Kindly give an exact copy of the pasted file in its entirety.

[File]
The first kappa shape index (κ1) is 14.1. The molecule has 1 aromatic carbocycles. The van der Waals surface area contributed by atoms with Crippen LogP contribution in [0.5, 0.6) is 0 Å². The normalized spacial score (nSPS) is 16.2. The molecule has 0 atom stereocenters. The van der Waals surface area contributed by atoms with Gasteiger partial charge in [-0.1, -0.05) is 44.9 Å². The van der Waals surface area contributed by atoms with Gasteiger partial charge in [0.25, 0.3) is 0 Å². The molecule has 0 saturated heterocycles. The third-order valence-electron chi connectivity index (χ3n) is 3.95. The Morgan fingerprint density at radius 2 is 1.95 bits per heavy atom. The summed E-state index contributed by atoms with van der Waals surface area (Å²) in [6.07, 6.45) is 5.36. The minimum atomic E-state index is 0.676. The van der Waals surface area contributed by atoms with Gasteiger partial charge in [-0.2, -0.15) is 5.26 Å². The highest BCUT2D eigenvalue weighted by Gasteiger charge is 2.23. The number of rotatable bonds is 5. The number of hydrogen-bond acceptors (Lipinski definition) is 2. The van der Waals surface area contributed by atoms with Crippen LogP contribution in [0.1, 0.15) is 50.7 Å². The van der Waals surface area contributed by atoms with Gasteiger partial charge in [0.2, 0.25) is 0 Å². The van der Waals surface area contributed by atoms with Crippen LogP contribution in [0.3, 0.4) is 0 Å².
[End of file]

The first kappa shape index (κ1) is 14.1. The molecule has 1 aromatic carbocycles. The van der Waals surface area contributed by atoms with Crippen LogP contribution in [0.5, 0.6) is 0 Å². The normalized spacial score (nSPS) is 16.2. The molecule has 0 atom stereocenters. The van der Waals surface area contributed by atoms with Gasteiger partial charge in [-0.1, -0.05) is 44.9 Å². The van der Waals surface area contributed by atoms with Gasteiger partial charge in [0.25, 0.3) is 0 Å². The molecule has 0 saturated heterocycles. The third-order valence-electron chi connectivity index (χ3n) is 3.95. The Morgan fingerprint density at radius 2 is 1.95 bits per heavy atom. The summed E-state index contributed by atoms with van der Waals surface area (Å²) in [6.07, 6.45) is 5.36. The minimum atomic E-state index is 0.676. The van der Waals surface area contributed by atoms with Gasteiger partial charge in [-0.2, -0.15) is 5.26 Å². The highest BCUT2D eigenvalue weighted by Gasteiger charge is 2.23. The number of rotatable bonds is 5. The number of hydrogen-bond acceptors (Lipinski definition) is 2. The van der Waals surface area contributed by atoms with Crippen LogP contribution in [0.1, 0.15) is 50.7 Å². The van der Waals surface area contributed by atoms with Gasteiger partial charge in [0.2, 0.25) is 0 Å². The van der Waals surface area contributed by atoms with Crippen LogP contribution in [0.3, 0.4) is 0 Å².